Stock index futures pared their losses Tuesday after a report showed consumer prices posted their biggest decline in 61 years.
Do Chinese automakers need a bailout? China's auto industry is quietly pressing Beijing for government help as it copes with a jarring slowdown, top Chinese auto executives tell the New York Times.
"I don’t see what’s in the history of the automakers that leads anyone to believe that a $25 billion dollar loan isn’t just throwing good money after bad," says Karen Finerman. Agree?
What's (not) up with small cap stocks? A glance at the market Tuesday showed the Dow down about 1 percent but the Russell 2000 Small Cap Index down more than 3 percent, causing many an observer to wonder what the heck is — or isn't — going on with the little guys.
If the US auto industry is to survive, it will have to undergo a major transformation—slashing operations, focusing on fewer models, shedding dealerships and making better cars, analysts say.
Stocks made another attempt at a rally Tuesday as investors juggled uncertainty over the govenrment bailout plan and an encouraging outlook from Hewlett-Packard.
Ford CEO Alan Mulally says the bankruptcy of even one of America's auto companies could bring down the entire industry.
An opening pop quickly fizzled Tuesday as the market's gloomy mood overshadowed an encouraging outlook from Hewlett-Packard.
Before flying into Washington D.C. for two days of Congressional hearings, Ford CEO Alan Mulally told me that he's looking forward to talking with U.S. Senators and explaining how Ford is transforming its business.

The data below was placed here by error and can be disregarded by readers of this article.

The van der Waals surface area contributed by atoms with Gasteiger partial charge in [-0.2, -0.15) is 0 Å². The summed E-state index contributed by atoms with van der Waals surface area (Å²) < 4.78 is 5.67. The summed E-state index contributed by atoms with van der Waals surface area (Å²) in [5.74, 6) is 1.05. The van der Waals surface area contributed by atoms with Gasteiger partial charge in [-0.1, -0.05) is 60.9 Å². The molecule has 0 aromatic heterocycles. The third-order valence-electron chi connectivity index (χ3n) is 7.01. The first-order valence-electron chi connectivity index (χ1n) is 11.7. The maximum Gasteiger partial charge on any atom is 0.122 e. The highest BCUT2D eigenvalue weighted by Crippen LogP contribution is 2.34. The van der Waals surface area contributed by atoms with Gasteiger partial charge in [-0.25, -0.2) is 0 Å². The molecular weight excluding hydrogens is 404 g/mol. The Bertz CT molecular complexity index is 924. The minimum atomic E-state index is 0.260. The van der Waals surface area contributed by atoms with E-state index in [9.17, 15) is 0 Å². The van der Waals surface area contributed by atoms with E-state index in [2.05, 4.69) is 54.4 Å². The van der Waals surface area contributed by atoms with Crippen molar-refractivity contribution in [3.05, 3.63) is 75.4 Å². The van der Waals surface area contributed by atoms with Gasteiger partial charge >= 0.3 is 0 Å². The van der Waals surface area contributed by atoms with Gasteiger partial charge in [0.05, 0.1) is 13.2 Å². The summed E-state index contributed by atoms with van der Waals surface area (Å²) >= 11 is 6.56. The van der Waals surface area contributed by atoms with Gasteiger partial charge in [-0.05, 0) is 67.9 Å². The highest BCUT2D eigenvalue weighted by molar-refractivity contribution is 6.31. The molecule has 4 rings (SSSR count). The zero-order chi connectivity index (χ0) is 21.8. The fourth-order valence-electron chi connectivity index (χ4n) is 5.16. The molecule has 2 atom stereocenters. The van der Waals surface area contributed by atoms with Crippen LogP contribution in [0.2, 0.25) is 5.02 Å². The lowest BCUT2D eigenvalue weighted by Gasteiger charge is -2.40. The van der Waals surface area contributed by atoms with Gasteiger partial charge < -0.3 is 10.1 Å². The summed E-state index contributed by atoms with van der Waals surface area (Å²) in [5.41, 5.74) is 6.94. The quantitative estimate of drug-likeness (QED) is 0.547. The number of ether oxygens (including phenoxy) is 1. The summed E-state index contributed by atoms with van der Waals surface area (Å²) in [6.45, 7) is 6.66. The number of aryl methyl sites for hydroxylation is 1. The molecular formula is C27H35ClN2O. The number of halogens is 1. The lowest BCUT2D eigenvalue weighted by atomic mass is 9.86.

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The latest job cuts in the banking sector come amid an overall wave of layoffs across the United States as companies move to cut costs in the face of slackening demand and a general economic downturn.
Stock index futures were indicating a sharp loss Monday for Wall Street, as investors worried over the future of the auto industry and more signs emerged of a retail slump.
United Auto Workers President Ron Gettelfinger said it is critical the Big 3 receive a financial aid package from Congress to avoid one or more of Detroit's auto makers from sliding into a Chapter 7 bankruptcy.
Another week of volatility is over: major declines Monday through Thursday morning, followed by a huge rally Thursday afternoon, ending with a failed rally today. What's ahead next week? Cramer thinks the downside may not be over and poses a major question: if you knew there was another Lehman Brothers ahead -- the collapse of LB being the instigator for most of the financial crisis that started early this Fall -- would you buy or sell?
Markets are braced for more hemorrhaging in jobs, with a Friday employment report expected to record 200,00 more jobs vaporized in October. This would push the jobless rate up two-tenths of a point to 6.3 percent.
As the mess in Detroit continues to get worse, and the Big Three automakers continue to lobby the government for a bailout, it's looking ever more likely that we could be talking about a Big Two before long.
For better or worse, the CEOs of GM, Ford, and Chrysler have bought into the idea that this "spinning" is the way to win over the public and law makers. They are no doubt being told that this is the way to stop people from believing Detroit brought many of these problems on themselves.
General Motors, with dire warnings, is seeking a bailout, but skeptics point to the benefits of bankruptcy, which can offer a new start.
An old friend of mine always used to say, "There's no such thing as a free lunch."
It sounds simple enough, but this sector's at the heart of all our problems, Cramer says.